When my anger's over
may the world be young again
as after rain —
the cool clean promise
and the dance
of branches glistening green
— Raymond John Baughan, in Day of Promise: Collected Meditations, Kathleen Montgomery, ed. (Skinner House, 2001); used with permission
IN TODAY'S SESSION... the children learned from our third Unitarian Universalist Source, "the ethical and spiritual wisdom of the world's religions," using a Buddhist story to consider anger, with love. The children used non-verbal communication to express anger and empathy. They made Calming Beads and learned how to use them.
We affirmed that anger is a normal, healthy feeling. While not particularly pleasant, it is our body's way of alerting us to problems. Anger can give us the energy we need to right wrongs. Nevertheless, as you know, it can get too big. Raging out of control, anger can be expressed in hurtful ways and hurts the person holding it. Children learned to recognize their anger, reduce its hold on them, and harness it constructively.
EXPLORE THE TOPIC TOGETHER. Talk about... how we respond with love to our own anger, and to others who are angry. Ask your child(ren) about:
- How the Buddha responded to anger in the story children heard today
- What we can learn about anger from the third Unitarian Universalist Source, "wisdom from world religions"
- The Calming Beads children made, and how to use them
- Ways they know to respond to someone who is angry, or what they do when they are angry.
EXTEND THE TOPIC. Try...
Family Adventure. Today children explored what happens to us when we get angry. We also need to know how to control our anger. On the Tapestry of Faith website, find a handout, Three Choices to Reduce Anger. Developed for this session's Faith in Action activity, the handout describes three strategies children (and adults) can use to slow down the body's reaction to anger. Try the strategies together and talk about when and how you can use them.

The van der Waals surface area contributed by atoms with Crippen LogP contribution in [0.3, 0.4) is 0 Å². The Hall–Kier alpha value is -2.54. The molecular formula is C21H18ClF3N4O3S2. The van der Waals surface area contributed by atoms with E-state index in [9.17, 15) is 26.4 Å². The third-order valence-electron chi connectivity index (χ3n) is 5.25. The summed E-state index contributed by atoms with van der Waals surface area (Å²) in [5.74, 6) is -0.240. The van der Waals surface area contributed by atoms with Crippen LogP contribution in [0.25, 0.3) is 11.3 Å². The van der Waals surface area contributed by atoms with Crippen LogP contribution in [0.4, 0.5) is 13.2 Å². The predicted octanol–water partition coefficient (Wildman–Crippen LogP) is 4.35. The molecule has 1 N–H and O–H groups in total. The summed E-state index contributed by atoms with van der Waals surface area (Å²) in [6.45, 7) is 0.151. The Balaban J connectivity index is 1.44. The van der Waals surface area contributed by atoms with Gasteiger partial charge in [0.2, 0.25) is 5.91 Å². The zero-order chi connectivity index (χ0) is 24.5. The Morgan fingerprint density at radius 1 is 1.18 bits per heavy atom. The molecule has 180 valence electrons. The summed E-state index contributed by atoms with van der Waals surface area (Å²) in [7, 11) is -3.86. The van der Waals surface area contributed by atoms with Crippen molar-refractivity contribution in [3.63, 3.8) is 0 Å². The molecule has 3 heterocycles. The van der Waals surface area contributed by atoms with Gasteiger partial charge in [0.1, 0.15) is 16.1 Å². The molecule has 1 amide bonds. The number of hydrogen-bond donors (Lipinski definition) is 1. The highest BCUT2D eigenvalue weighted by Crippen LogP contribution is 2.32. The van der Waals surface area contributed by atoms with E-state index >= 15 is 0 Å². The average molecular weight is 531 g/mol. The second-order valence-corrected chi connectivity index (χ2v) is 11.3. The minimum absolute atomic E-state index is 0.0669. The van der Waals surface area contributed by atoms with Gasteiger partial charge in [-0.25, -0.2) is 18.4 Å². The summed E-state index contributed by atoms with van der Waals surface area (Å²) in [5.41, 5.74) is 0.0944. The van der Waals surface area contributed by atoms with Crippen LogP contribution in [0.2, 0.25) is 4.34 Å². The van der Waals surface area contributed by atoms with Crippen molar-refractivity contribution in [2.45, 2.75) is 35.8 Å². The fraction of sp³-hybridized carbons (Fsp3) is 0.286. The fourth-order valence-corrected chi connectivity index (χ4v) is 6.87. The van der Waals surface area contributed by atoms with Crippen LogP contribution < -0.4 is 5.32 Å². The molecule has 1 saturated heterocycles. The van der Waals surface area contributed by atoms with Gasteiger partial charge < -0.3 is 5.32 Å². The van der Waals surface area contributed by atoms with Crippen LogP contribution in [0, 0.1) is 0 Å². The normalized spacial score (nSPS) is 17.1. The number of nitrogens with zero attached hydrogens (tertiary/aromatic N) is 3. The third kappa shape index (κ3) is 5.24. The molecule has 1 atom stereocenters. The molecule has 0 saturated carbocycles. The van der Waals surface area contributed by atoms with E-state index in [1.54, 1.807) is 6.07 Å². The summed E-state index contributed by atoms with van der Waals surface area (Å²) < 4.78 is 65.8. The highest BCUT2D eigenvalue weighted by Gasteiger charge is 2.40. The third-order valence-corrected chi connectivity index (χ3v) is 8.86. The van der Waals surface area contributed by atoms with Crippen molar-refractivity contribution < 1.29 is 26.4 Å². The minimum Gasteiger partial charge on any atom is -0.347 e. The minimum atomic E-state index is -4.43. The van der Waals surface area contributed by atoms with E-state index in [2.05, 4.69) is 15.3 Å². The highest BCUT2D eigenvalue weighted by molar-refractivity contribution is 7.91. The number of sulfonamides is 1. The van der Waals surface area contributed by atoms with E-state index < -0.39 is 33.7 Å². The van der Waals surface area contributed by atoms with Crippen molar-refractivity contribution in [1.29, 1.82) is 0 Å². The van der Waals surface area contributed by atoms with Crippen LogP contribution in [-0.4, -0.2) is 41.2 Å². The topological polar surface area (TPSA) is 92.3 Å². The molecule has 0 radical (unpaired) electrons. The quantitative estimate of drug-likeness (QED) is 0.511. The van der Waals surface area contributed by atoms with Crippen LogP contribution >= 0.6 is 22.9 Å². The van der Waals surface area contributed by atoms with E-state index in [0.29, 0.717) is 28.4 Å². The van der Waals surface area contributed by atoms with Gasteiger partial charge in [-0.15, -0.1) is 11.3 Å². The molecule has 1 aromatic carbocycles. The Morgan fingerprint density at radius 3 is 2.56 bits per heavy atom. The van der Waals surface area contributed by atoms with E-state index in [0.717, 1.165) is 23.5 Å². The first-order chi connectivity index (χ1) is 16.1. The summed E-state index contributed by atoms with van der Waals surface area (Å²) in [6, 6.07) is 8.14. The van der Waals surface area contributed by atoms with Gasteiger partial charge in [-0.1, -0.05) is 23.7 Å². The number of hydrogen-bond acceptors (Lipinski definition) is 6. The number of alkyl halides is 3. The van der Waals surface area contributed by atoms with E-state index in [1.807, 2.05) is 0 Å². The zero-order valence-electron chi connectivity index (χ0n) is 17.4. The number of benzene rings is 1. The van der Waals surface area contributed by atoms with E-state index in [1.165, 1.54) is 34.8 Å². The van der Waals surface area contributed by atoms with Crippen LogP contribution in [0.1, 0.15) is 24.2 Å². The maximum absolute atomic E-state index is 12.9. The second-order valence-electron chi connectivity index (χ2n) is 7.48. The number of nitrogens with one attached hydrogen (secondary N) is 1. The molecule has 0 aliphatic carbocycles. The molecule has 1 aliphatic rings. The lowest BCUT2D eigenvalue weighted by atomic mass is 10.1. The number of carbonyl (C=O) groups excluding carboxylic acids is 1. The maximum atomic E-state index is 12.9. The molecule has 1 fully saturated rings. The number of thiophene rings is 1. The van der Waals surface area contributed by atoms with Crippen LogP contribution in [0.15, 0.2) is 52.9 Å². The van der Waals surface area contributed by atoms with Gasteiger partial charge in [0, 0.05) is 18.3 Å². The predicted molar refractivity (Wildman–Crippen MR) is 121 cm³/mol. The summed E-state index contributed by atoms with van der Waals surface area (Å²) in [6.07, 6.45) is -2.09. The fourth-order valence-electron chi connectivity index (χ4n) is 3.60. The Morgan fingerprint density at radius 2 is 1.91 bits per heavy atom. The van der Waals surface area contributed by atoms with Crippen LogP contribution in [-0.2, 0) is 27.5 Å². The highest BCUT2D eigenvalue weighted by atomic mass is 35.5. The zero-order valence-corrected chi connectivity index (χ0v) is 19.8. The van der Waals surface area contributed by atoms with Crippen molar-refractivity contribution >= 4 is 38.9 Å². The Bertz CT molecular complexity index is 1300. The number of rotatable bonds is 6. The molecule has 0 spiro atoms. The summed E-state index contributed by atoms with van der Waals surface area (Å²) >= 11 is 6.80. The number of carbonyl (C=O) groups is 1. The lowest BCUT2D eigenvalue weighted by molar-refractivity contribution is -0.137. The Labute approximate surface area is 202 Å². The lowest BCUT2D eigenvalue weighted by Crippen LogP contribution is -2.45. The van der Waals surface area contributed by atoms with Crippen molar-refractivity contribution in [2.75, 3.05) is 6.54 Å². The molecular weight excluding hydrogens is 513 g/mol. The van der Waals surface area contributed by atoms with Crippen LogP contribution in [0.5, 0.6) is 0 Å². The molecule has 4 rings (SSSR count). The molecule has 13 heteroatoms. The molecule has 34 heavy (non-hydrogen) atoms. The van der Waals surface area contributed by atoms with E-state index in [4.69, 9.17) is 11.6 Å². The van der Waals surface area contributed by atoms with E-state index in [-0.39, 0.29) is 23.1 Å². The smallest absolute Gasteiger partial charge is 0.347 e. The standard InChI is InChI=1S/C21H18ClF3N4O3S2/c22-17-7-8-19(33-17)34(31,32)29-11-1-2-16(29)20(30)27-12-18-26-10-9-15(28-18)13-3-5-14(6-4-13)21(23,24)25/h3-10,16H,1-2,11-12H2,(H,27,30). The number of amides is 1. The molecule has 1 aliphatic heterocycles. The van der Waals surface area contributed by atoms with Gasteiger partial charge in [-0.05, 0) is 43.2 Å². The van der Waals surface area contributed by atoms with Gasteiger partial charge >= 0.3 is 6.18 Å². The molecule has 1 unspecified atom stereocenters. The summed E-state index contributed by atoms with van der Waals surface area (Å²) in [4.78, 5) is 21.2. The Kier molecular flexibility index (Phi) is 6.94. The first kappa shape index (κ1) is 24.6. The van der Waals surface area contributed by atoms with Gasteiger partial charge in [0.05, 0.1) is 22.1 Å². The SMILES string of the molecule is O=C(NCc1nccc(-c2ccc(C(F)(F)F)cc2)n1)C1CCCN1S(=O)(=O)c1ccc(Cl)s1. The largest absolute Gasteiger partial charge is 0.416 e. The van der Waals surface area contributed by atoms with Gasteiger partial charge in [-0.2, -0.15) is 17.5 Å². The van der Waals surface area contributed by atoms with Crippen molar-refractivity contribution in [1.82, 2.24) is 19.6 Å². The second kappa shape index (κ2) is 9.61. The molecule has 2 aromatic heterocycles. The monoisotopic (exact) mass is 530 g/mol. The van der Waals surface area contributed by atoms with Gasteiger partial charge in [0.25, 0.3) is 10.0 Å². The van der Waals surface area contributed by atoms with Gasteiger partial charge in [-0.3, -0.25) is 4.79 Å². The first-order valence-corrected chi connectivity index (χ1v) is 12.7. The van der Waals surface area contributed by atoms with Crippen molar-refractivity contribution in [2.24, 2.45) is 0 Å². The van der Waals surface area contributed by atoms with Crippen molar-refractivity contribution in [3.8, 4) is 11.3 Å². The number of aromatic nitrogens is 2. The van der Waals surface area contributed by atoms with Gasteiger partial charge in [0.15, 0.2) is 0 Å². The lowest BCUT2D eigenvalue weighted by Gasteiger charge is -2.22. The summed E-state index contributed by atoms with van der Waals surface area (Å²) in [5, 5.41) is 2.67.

Family Discovery. Explore these online resources:
Great information on the KidsHealth website about all kinds of issues related to being and feeling healthy.
The website of Seattle-based Committee for Children offers information, curricula, and videos on violence prevention, impulse control, and conflict resolution for use in K-8 classrooms, and links to fiction for children, arranged by age and grade, on topics including impulse control, anger buttons, identifying feelings, problem solving, and keeping out of a fight.
Parents Anonymous is a well-established family strengthening program designed to help all parents find ways to manage their own anger and create a safe nurturing home environment for their kids. Parents Anonymous groups meet in communities throughout the United States. Anyone in a parenting role can join at any time and can attend for as long as they wish.
Books with stories and guidance about anger management include: Kindness: A Treasury of Buddhist Wisdom for Children and Parents by Sarah Conover (Eastern Washington University Press, 2001), What to Do When Your Temper Flares: A Kid's Guide to Overcoming Problems With Anger by Dawn Huebner (Magination Press, 2008), A Volcano in My Tummy: Helping Children to Handle Anger by Elaine Whitehouse and Warwick Pudney (New Society Publishers, 1996), and How to Take the Grrr Out of Anger by Elizabeth Verdick and Marjorie Lisoviskis (Free Spirit Publishing, 2003).
A Family Ritual. Buddhist practice includes meditation. Try meditation as a family, perhaps guiding simple stretching or movements followed by a few minutes of silence. You will find that this serves your children well prior to devoted time to concentration, for example, homework.